In light of some of the comments to my post yesterday arguing that that the real reason that healthcare insurance companies are now madly encouraging Obamacare enrollment is fear of a pro-public-option or pro-single-payer political juggernaut, I want to make clear that by single-payer I do not mean Medicare-for-all.   Single-payer would be, in essence, “the public option” extended to everyone rather than limited to the 5% of Americans who have private healthcare insurance through the non-group (i.e., non-employer-provided) market.  It is not tax-funded identical-for-all healthcare insurance, which is what Medicare is.  I do think that eventually this country will have Medicare-for-all-type healthcare insurance, but not in the near term.  If single-payer works well, then of course that would be the longterm solution, with no need for Medicare-for-all.

I also want to make a point about federalism as it relates to the ACA insurance-market exchanges and, especially, to Medicaid and, for that matter, to any other federal social-safety-network program.  I said in my post yesterday what I think is obvious: that federalism has been a disaster for Obamacare.  But I want to point out that the only reason that Medicaid works under current pre-Obamacare Medicaid is that that program came into being and was effectuated before the hard-right turn of the Republican Party.  Ditto for food stamps.  The really weird, but successful, argument by rightwing governors and state attorneys general to the Supreme Court in the ACA litigation on the Medicaid-expansion provision in the ACA is that, well, y’know, now that traditional Medicaid has been a part of each state’s law for decades, and is popular, it would be politically impossible for state legislators to end that program–the result under the ACA as the statute was written, if a state refused to agree to the ACA Medicaid expansion.  This, they argued–successfully!–meant that the ACA was effectively coercive of state  legislators and therefore infringed upon state sovereignty.  On that “ground,” the Supreme Court struck down that part of the Medicaid portion of the ACA.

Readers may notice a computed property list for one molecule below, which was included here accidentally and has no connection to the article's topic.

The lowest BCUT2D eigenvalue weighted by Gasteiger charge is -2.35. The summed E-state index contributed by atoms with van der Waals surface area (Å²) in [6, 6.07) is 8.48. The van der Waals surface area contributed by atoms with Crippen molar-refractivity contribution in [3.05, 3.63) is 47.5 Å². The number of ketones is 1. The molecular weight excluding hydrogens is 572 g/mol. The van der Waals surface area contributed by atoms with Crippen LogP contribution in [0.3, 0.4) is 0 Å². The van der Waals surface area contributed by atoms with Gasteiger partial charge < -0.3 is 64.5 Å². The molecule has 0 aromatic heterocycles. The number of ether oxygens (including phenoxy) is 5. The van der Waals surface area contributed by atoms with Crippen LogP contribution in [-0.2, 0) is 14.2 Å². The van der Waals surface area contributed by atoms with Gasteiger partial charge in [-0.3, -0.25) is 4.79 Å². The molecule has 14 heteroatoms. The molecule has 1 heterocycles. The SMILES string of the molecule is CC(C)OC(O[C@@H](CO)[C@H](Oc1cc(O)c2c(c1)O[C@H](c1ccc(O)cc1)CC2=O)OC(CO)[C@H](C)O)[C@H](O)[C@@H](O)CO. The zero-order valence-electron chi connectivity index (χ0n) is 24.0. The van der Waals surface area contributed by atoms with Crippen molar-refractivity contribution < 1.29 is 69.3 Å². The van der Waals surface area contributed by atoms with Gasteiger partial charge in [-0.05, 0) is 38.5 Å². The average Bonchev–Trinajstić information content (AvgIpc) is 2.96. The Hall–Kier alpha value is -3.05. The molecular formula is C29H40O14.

That’s also known as the  conservatives-having-their-cake-and-eating-it-to theory of constitutional law.  The argument was so deeply hubristic that its actual success is stunning and outrageous.  But I have no idea why anyone would think that federalism must be a part of a national healthcare insurance law. It does not.

As for whether or not the public will catch on that the main problems with the Obamacare-exchanges-and-private-policies part of the Act is a failure of the healthcare insurance market and of the healthcare market itself–a question that several commenters raised–well, that was what my post was about.  Yes, the public will catch on, once the Dems have a smart, committed, knowledgeable and articulate spokesperson with a high enough national profile to educate them about it.  I expect that that will happen fairly soon.

Finally, although this should be the subject of a separate post, a hallmark of the current Supreme Court is how many really weird, outlandish rightwing arguments the current conservative-legal-movement five-member majority have made the law of the 50-state-soverign-lands.  As I said in an ignored post here last weekend, the Court’s neo-federalism-on-steroids jurisprudence has quietly but profoundly and thoroughly upended federal-in-relation-to-state constitutional law as it had existed since the post-Civil War era. This is a deeply dangerous juggernaut.

I wish more readers would read that post.  It does deal with really important stuff. Honestly.

Tags: , , , , , , Comments (17) | |